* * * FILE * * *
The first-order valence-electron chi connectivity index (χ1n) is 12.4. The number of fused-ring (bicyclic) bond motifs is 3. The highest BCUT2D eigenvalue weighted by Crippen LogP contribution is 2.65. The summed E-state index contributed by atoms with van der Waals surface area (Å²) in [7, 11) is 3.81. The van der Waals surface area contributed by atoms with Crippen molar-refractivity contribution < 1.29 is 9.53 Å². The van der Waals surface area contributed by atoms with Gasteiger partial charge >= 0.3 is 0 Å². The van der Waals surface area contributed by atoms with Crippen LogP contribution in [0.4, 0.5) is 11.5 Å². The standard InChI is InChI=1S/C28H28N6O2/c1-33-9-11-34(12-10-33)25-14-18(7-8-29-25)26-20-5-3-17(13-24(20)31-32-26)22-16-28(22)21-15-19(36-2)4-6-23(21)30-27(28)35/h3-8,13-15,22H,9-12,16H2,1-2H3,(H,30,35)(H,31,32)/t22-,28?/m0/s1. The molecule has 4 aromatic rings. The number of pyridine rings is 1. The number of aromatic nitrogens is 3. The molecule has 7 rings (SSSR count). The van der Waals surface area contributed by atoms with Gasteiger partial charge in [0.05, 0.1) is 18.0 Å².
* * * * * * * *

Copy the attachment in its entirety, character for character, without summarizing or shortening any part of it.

The first-order valence-electron chi connectivity index (χ1n) is 12.4. The number of fused-ring (bicyclic) bond motifs is 3. The highest BCUT2D eigenvalue weighted by Crippen LogP contribution is 2.65. The summed E-state index contributed by atoms with van der Waals surface area (Å²) in [7, 11) is 3.81. The van der Waals surface area contributed by atoms with Crippen molar-refractivity contribution < 1.29 is 9.53 Å². The van der Waals surface area contributed by atoms with Gasteiger partial charge >= 0.3 is 0 Å². The van der Waals surface area contributed by atoms with Crippen LogP contribution in [0.4, 0.5) is 11.5 Å². The standard InChI is InChI=1S/C28H28N6O2/c1-33-9-11-34(12-10-33)25-14-18(7-8-29-25)26-20-5-3-17(13-24(20)31-32-26)22-16-28(22)21-15-19(36-2)4-6-23(21)30-27(28)35/h3-8,13-15,22H,9-12,16H2,1-2H3,(H,30,35)(H,31,32)/t22-,28?/m0/s1. The molecule has 4 aromatic rings. The number of pyridine rings is 1. The number of aromatic nitrogens is 3. The molecule has 7 rings (SSSR count). The van der Waals surface area contributed by atoms with Gasteiger partial charge in [0.05, 0.1) is 18.0 Å².